Thankfully much of it these days is open access - you might like to read some of the articles in a recent special issue of the Frontiers journal, which features a lot of the work presented at a recent Colour and Light in...

  • Hi GM,

    I'll try and boot up Bilko on my laptop and see if I can double check this for you over the next few days.

    Hayley

  • Lots of data and plots for the time series here: http://www.westernchannelobservatory.org.uk

  • Agreed Murdoch, though I will say it wasn't the most interesting day oceanographically on Plymouth Sound when we filmed :) If you'd like to see some data in more detail from this area, check out the Western Channel Observatory (http://www.westernchannelobservatory.org.uk/) they have data in real time from the buoys which Quest (in the video) goes out every...

  • I think it's meant to be ocean, but this is actually the first time I noticed it ;) That said, these things do influence the atmosphere too - coccolithophores play a really key role in the carbon cycle, particularly in the carbonate equilibria system which regulates how much carbon the ocean can absorb from the atmosphere, and the acidity of the ocean too....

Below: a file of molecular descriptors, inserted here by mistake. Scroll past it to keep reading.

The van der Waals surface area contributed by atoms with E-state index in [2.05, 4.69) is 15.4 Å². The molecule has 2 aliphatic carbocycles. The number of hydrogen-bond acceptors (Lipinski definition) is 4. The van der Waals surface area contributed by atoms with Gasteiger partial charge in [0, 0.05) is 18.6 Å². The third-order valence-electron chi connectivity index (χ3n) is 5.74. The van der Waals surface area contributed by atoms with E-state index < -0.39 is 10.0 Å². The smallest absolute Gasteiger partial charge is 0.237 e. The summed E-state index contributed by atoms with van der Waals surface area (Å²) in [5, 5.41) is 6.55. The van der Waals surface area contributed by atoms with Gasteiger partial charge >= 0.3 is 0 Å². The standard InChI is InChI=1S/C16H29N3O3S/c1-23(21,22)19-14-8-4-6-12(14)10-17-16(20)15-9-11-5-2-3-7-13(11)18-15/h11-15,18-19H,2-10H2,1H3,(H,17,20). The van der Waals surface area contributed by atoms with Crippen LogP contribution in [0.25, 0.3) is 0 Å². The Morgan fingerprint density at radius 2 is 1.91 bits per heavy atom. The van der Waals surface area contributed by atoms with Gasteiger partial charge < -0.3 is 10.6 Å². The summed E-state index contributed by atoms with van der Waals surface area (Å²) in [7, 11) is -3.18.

• So glad you love Ocean Colour Kenneth - I too am constantly astounded by the beauty in this topic! It's a pleasure to share that with you :)

  • Hi Patricia,

    Yes definitely - there are things satellites can't easily see or estimate that we can measure in situ. But we can often relate the measurements each one can make, to the other to get better insight in to spatial and temporal variability. e.g. satellites can give us an idea of the temperature/productivity of an area, which we might relate to in...

  • Hi David,

    We have a team here at PML that works on aircraft data (part of http://arsf.nerc.ac.uk/index.asp) - incredible data but as you say quite expensive to collect!

    One project I'm working on is looking at drone mounted sensors to support our validation efforts - all this new technology is really cool :)

    Hayley